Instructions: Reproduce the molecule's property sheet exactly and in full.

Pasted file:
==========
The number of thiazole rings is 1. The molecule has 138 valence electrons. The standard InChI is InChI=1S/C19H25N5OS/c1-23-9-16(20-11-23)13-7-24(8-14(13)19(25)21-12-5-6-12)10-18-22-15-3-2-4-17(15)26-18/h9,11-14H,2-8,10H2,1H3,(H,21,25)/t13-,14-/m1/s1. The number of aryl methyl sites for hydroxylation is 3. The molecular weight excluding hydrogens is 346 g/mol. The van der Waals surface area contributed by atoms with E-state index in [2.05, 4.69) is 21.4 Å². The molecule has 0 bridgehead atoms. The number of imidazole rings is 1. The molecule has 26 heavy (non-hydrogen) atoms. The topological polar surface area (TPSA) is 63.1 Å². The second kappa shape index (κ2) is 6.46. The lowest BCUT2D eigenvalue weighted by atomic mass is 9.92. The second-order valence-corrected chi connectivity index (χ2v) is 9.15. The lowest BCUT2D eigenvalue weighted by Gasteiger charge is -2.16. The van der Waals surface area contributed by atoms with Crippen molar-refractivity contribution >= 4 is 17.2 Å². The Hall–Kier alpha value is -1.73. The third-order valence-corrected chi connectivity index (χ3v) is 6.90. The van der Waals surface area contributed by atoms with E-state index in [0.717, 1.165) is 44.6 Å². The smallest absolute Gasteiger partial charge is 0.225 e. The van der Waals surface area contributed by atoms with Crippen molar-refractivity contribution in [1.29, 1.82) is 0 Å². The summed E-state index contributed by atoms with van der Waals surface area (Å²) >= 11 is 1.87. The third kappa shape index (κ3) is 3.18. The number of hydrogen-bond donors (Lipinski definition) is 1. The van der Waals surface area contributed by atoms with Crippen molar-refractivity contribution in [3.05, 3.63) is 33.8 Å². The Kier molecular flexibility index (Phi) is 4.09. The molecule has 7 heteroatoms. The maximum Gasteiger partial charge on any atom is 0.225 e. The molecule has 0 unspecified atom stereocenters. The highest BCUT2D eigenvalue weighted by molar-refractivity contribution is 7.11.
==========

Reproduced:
The number of thiazole rings is 1. The molecule has 138 valence electrons. The standard InChI is InChI=1S/C19H25N5OS/c1-23-9-16(20-11-23)13-7-24(8-14(13)19(25)21-12-5-6-12)10-18-22-15-3-2-4-17(15)26-18/h9,11-14H,2-8,10H2,1H3,(H,21,25)/t13-,14-/m1/s1. The number of aryl methyl sites for hydroxylation is 3. The molecular weight excluding hydrogens is 346 g/mol. The van der Waals surface area contributed by atoms with E-state index in [2.05, 4.69) is 21.4 Å². The molecule has 0 bridgehead atoms. The number of imidazole rings is 1. The molecule has 26 heavy (non-hydrogen) atoms. The topological polar surface area (TPSA) is 63.1 Å². The second kappa shape index (κ2) is 6.46. The lowest BCUT2D eigenvalue weighted by atomic mass is 9.92. The second-order valence-corrected chi connectivity index (χ2v) is 9.15. The lowest BCUT2D eigenvalue weighted by Gasteiger charge is -2.16. The van der Waals surface area contributed by atoms with Crippen molar-refractivity contribution >= 4 is 17.2 Å². The Hall–Kier alpha value is -1.73. The third-order valence-corrected chi connectivity index (χ3v) is 6.90. The van der Waals surface area contributed by atoms with E-state index in [0.717, 1.165) is 44.6 Å². The smallest absolute Gasteiger partial charge is 0.225 e. The van der Waals surface area contributed by atoms with Crippen molar-refractivity contribution in [1.29, 1.82) is 0 Å². The summed E-state index contributed by atoms with van der Waals surface area (Å²) >= 11 is 1.87. The third kappa shape index (κ3) is 3.18. The number of hydrogen-bond donors (Lipinski definition) is 1. The van der Waals surface area contributed by atoms with Crippen molar-refractivity contribution in [3.05, 3.63) is 33.8 Å². The Kier molecular flexibility index (Phi) is 4.09. The molecule has 7 heteroatoms. The maximum Gasteiger partial charge on any atom is 0.225 e. The molecule has 0 unspecified atom stereocenters. The highest BCUT2D eigenvalue weighted by molar-refractivity contribution is 7.11.